U.S. ARMY AIR FORCES
Dear Mom & Dad,
Was unable to write the last couple of nites, so while I have a few spare moments this afternoon, had better drop a line.
Flew for 4 hrs. & 20 min. yesterday morning & then put in 2 hrs. & 50 min. last nite. Finished up for the day, at 1 A.M. this morning. It was too foggy today or else we would have finished up our last inst. x-country. Still have 2 hrs. of nite flying to go yet & will likely finish that Thurs. nite.
You see on this instrument x-countries, 2 of us cadets team up & the guy in the front seat, takes off & lands the plane & the guy in the back is supposed to fly the rest of the time on instrument. The ship they gave us for our x-country yesterday, didn’t have any instruments in it (Those you need for inst. flying) so we just fooled around the countryside. We went up to Perryville on one trip, illegally of course. Looked over McBride, Chester to of course.
Man was it ever dark flying around last nite. It was a good thing I had instruments in the ship or else I’d have probably flown with one wing down all of the time. You couldn’t pick out a horizon to save your soul. That’s a funny thing around flying instruments. You make a turn & then roll out & you’ll swear your were still turning. That’s one time you have to depend on your instruments & not on the seat of your pants, so to speak.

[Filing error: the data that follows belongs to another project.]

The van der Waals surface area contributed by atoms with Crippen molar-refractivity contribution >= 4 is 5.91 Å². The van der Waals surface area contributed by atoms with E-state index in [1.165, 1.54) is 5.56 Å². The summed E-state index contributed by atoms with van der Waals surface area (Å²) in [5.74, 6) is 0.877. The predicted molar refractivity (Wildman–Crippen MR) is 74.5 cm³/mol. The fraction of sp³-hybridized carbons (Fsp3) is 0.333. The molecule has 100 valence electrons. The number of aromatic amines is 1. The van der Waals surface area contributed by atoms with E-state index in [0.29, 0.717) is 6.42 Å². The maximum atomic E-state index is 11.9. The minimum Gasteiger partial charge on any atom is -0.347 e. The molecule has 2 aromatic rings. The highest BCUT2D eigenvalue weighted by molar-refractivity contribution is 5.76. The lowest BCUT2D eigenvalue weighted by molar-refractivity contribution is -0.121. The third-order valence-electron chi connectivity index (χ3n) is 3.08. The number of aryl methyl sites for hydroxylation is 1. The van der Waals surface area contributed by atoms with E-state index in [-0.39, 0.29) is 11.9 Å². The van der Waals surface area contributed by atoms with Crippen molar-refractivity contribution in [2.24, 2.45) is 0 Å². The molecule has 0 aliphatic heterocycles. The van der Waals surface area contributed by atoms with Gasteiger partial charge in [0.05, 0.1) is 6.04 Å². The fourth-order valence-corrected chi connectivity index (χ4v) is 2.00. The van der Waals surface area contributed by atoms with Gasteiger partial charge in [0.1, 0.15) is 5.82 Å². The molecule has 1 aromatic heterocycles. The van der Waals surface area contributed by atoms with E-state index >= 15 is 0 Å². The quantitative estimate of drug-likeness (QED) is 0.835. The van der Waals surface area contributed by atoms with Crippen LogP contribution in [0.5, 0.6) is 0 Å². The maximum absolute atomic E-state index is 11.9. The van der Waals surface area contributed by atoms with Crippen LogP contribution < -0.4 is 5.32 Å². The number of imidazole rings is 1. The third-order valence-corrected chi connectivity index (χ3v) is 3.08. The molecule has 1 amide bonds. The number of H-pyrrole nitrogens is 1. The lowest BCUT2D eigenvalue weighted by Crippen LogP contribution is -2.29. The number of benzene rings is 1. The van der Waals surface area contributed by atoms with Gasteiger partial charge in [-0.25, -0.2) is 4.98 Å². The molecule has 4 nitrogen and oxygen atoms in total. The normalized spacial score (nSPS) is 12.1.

Still haven’t found out where I’m going but it wouldn’t surprise me if it was twin-engine instead of single. A lot of the boys by one means or another have found out where they’re going & a heck of a lot of them that asked for single got twin. I’m praying they don’t play the same thing on me.
You seem to have had a pretty good time on your trip. I’ll bet Chuck is having a swell time for himself.
Darn, now it’s me that can’t remember when I was going to call you. Anyway, it will likely be Fri. nite. Whatever I said before, unless it was the same, will be out. Fri. nite, somewhere between 7:30 & 10:00. Roger
I’m beginning to have hopes now that I might be able to fly someday. It just dawned on me, that ordinarily a guy doesn’t get this far unless he can maneuver that plane around somewhat.
Did I tell you about that forced stage we shot? Boy that’s fun. You feel pretty good when you can set that ship down in a space about 50 ft. wide & 200 ft. long, when you had to cut your throttle wherever you were at the time he called you. We had more space to land than mentioned above that is as far as length is concerned but to be right, that was where the ship was to land.
There doesn’t seem to be any more news for now, so I’ll close this & will try to tell you more Fri. nite.
Worlds of love,
Excerpt from Richard Warren’s Autobiography
We had between 30 and 40 percent of the class “washed out”–too much plane to handle– couldn’t fly formation–instruments or at nite–or what have you. In addition, three others were killed in crashes! This was also where they decided if you had the ability to fly fighter planes or would be sent to Twin-engine Advance–to eventually fly Bombers—–I was being sent to Moultrie, Ga., to fly the AT-6 (Single engine) and exactly what I wanted!!!! That’s the good news!
Operation Cockpit: A multinational Allied attack of the Japanese occupied port of Sabang.